The Anschluss took place on 12 March 1938. The German occupying troops were greeted by cheering Austrians with Nazi salutes, Nazi flags, and flowers. Cesarani corrects the Sound of Music image. A spontaneous and uncoordinated popular pogrom began. Aroused crowds took the law into their own hands and assaulted, looted and humiliated the very large Viennese Jewish population. As Cesarani notes:
The occupation of Austria and the despoliation of Austrian Jews was not a linear development of Nazi Judenpolitik. The one did not lead to the other. On the contrary, by accident Vienna turned into a laboratory for the implementation of radical new ideas that, once tried and tested, were imported back to Germany.
That is simply wrong. Austrian Nazis may have been unruly thugs who stole what belonged to the German Reich, but they carried out, by mob violence, what orderly German bureaucrats would do without the mess. The most famous German legal scholars who had careers, as such, after 1945, wrote the Nuremberg Laws and explained how ‘Hitler’s will made law’. Nearly six million Jews were ‘cleansed’ from society in the midst of the greatest war in modern history without any serious opposition or any resistance by the state officials involved — a horrifying tribute to the virtues of German bureaucracy.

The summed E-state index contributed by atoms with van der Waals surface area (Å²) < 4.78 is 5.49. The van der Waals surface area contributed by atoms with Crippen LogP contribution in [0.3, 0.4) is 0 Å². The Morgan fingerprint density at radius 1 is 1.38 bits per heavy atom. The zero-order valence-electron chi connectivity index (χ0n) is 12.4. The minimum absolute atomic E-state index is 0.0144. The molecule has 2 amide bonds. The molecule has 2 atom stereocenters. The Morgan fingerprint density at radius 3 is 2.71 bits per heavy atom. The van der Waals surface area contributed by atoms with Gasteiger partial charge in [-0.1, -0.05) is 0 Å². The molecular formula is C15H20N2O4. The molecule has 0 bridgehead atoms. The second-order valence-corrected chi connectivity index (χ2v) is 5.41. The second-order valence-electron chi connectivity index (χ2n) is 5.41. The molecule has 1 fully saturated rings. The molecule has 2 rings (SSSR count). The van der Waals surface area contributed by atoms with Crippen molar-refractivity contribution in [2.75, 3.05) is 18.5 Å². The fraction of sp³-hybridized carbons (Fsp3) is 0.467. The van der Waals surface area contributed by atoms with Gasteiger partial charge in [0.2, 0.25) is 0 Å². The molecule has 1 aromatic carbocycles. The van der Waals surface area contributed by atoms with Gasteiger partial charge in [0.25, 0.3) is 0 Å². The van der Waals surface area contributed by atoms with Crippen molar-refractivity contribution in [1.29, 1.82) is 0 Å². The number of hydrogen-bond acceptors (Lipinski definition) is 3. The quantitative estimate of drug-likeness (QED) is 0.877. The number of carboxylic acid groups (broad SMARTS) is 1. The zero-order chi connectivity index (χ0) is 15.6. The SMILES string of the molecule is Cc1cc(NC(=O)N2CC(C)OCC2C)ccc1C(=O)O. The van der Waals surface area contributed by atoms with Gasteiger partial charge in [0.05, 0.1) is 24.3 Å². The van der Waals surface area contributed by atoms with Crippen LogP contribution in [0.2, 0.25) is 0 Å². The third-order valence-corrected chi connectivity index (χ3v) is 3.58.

Cesarani’s ‘chaos’ masks the deepest evil: its orderliness, its record-keeping, its lists of the dead, its exploitation of human remains, all carefully posted in ledgers. Gold teeth extracted from corpses were counted and carried to the Reichsbank every week by SS Hauptsturmführer Bruno Melmer, head of the Amtskasse-Hauptabteilung A/II/3. (Office of the Cashier; Main Division, A/II/3). Melmer, dressed in civilian clothes, drove a small unmarked van. He delivered the gold teeth, watches, eye-glass frames and wedding rings to the Reichsbank, where they were credited to an SS account, sent to Degusa in Frankfurt, melted down and re-stamped in 12.5 kilogram bars with the seal of the Reichsbank.
The bars then went to the Swiss National Bank in Zürich, where they were exchanged for Swiss francs to finance Nazi purchases of raw materials. And so the bodily remains of victims financed the Nazi war effort in the same way as the theft of their assets, properties and household goods had done. Every transaction found its place in the great ledgers of mass murder. The greatest theft in human history left complete accounts of the crimes, written in bureaucratic prose.